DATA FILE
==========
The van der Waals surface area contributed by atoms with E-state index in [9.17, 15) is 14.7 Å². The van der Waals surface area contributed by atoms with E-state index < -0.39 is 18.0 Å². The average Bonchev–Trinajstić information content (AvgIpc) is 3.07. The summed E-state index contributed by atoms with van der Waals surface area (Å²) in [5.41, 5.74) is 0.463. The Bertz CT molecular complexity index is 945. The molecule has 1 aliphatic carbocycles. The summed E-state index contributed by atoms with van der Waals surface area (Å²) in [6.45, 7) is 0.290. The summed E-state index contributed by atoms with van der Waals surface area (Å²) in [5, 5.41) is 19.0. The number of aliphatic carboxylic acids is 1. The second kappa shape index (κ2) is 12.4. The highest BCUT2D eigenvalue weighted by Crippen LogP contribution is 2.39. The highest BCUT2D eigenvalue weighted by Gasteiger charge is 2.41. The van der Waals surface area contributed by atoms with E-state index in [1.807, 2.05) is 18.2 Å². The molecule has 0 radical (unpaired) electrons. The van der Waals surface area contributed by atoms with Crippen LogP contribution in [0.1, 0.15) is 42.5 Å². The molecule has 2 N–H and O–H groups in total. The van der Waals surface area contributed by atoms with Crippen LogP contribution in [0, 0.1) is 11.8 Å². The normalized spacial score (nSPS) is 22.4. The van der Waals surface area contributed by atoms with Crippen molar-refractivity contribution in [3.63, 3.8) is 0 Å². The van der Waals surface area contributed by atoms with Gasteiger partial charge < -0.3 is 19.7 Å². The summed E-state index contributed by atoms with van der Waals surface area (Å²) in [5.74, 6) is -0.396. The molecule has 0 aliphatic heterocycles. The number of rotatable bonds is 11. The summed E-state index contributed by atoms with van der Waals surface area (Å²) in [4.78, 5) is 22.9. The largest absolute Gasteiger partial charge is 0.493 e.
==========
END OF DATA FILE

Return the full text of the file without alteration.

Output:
The van der Waals surface area contributed by atoms with E-state index in [9.17, 15) is 14.7 Å². The van der Waals surface area contributed by atoms with E-state index < -0.39 is 18.0 Å². The average Bonchev–Trinajstić information content (AvgIpc) is 3.07. The summed E-state index contributed by atoms with van der Waals surface area (Å²) in [5.41, 5.74) is 0.463. The Bertz CT molecular complexity index is 945. The molecule has 1 aliphatic carbocycles. The summed E-state index contributed by atoms with van der Waals surface area (Å²) in [6.45, 7) is 0.290. The summed E-state index contributed by atoms with van der Waals surface area (Å²) in [5, 5.41) is 19.0. The number of aliphatic carboxylic acids is 1. The second kappa shape index (κ2) is 12.4. The highest BCUT2D eigenvalue weighted by Crippen LogP contribution is 2.39. The highest BCUT2D eigenvalue weighted by Gasteiger charge is 2.41. The van der Waals surface area contributed by atoms with E-state index in [1.807, 2.05) is 18.2 Å². The molecule has 0 radical (unpaired) electrons. The van der Waals surface area contributed by atoms with Crippen LogP contribution in [0.1, 0.15) is 42.5 Å². The molecule has 2 N–H and O–H groups in total. The van der Waals surface area contributed by atoms with Crippen LogP contribution in [0, 0.1) is 11.8 Å². The normalized spacial score (nSPS) is 22.4. The van der Waals surface area contributed by atoms with Crippen molar-refractivity contribution in [3.63, 3.8) is 0 Å². The van der Waals surface area contributed by atoms with Gasteiger partial charge < -0.3 is 19.7 Å². The summed E-state index contributed by atoms with van der Waals surface area (Å²) in [5.74, 6) is -0.396. The molecule has 0 aliphatic heterocycles. The number of rotatable bonds is 11. The summed E-state index contributed by atoms with van der Waals surface area (Å²) in [4.78, 5) is 22.9. The largest absolute Gasteiger partial charge is 0.493 e.